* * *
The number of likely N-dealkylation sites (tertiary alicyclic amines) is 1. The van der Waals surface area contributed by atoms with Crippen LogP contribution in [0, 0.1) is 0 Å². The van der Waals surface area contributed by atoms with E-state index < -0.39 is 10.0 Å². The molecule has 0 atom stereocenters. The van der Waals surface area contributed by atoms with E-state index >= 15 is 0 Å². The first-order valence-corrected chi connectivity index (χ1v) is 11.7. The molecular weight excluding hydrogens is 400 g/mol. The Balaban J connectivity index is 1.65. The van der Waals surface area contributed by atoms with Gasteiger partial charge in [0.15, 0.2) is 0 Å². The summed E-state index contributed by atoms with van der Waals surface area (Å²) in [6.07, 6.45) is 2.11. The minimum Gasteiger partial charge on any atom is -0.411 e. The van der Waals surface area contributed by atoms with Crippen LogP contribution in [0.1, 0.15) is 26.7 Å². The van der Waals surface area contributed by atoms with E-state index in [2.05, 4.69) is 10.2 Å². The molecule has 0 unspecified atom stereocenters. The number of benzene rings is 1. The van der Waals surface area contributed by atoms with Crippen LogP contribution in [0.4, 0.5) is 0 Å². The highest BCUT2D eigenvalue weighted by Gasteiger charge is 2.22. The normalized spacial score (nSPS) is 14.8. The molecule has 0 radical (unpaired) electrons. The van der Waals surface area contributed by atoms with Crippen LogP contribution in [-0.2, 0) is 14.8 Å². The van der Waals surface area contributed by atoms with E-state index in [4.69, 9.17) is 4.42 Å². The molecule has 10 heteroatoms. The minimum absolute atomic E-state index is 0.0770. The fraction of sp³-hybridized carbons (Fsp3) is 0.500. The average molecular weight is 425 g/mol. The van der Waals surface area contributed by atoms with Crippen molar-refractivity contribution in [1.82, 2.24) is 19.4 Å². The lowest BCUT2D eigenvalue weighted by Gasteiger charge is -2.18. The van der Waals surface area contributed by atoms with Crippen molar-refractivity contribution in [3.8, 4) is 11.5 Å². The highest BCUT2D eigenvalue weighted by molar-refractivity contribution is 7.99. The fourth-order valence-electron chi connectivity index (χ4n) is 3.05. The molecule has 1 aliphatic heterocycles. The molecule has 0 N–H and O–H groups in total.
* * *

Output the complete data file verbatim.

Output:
The number of likely N-dealkylation sites (tertiary alicyclic amines) is 1. The van der Waals surface area contributed by atoms with Crippen LogP contribution in [0, 0.1) is 0 Å². The van der Waals surface area contributed by atoms with E-state index < -0.39 is 10.0 Å². The molecule has 0 atom stereocenters. The van der Waals surface area contributed by atoms with E-state index >= 15 is 0 Å². The first-order valence-corrected chi connectivity index (χ1v) is 11.7. The molecular weight excluding hydrogens is 400 g/mol. The Balaban J connectivity index is 1.65. The van der Waals surface area contributed by atoms with Gasteiger partial charge in [0.15, 0.2) is 0 Å². The summed E-state index contributed by atoms with van der Waals surface area (Å²) in [6.07, 6.45) is 2.11. The minimum Gasteiger partial charge on any atom is -0.411 e. The van der Waals surface area contributed by atoms with Crippen LogP contribution in [0.1, 0.15) is 26.7 Å². The van der Waals surface area contributed by atoms with E-state index in [2.05, 4.69) is 10.2 Å². The molecule has 0 unspecified atom stereocenters. The number of benzene rings is 1. The van der Waals surface area contributed by atoms with Crippen LogP contribution in [0.4, 0.5) is 0 Å². The highest BCUT2D eigenvalue weighted by Gasteiger charge is 2.22. The normalized spacial score (nSPS) is 14.8. The molecule has 0 radical (unpaired) electrons. The van der Waals surface area contributed by atoms with Crippen LogP contribution in [-0.2, 0) is 14.8 Å². The van der Waals surface area contributed by atoms with E-state index in [4.69, 9.17) is 4.42 Å². The molecule has 10 heteroatoms. The minimum absolute atomic E-state index is 0.0770. The fraction of sp³-hybridized carbons (Fsp3) is 0.500. The average molecular weight is 425 g/mol. The van der Waals surface area contributed by atoms with Crippen molar-refractivity contribution in [1.82, 2.24) is 19.4 Å². The lowest BCUT2D eigenvalue weighted by Gasteiger charge is -2.18. The van der Waals surface area contributed by atoms with Crippen molar-refractivity contribution in [3.8, 4) is 11.5 Å². The highest BCUT2D eigenvalue weighted by molar-refractivity contribution is 7.99. The fourth-order valence-electron chi connectivity index (χ4n) is 3.05. The molecule has 1 aliphatic heterocycles. The molecule has 0 N–H and O–H groups in total.